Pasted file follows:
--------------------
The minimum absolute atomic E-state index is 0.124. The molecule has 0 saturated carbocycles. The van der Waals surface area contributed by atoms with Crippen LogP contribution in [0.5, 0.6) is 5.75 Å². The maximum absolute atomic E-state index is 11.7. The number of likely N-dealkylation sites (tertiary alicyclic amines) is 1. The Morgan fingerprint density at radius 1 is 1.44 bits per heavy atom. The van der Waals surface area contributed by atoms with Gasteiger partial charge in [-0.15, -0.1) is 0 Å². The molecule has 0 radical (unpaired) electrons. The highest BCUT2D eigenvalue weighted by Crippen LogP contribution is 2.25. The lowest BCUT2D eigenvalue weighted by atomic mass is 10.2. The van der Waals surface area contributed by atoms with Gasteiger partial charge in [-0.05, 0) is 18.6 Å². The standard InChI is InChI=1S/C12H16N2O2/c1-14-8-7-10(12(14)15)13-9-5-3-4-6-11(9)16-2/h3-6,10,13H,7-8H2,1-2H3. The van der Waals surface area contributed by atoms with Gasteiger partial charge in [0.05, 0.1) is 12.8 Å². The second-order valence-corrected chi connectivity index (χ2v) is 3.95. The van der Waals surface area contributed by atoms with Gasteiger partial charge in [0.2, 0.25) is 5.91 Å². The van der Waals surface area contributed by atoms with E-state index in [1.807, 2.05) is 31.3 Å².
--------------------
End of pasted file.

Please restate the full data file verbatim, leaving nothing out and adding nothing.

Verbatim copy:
The minimum absolute atomic E-state index is 0.124. The molecule has 0 saturated carbocycles. The van der Waals surface area contributed by atoms with Crippen LogP contribution in [0.5, 0.6) is 5.75 Å². The maximum absolute atomic E-state index is 11.7. The number of likely N-dealkylation sites (tertiary alicyclic amines) is 1. The Morgan fingerprint density at radius 1 is 1.44 bits per heavy atom. The van der Waals surface area contributed by atoms with Gasteiger partial charge in [-0.15, -0.1) is 0 Å². The molecule has 0 radical (unpaired) electrons. The highest BCUT2D eigenvalue weighted by Crippen LogP contribution is 2.25. The lowest BCUT2D eigenvalue weighted by atomic mass is 10.2. The van der Waals surface area contributed by atoms with Gasteiger partial charge in [-0.05, 0) is 18.6 Å². The standard InChI is InChI=1S/C12H16N2O2/c1-14-8-7-10(12(14)15)13-9-5-3-4-6-11(9)16-2/h3-6,10,13H,7-8H2,1-2H3. The van der Waals surface area contributed by atoms with Gasteiger partial charge in [0.05, 0.1) is 12.8 Å². The second-order valence-corrected chi connectivity index (χ2v) is 3.95. The van der Waals surface area contributed by atoms with Gasteiger partial charge in [0.2, 0.25) is 5.91 Å². The van der Waals surface area contributed by atoms with E-state index in [1.807, 2.05) is 31.3 Å².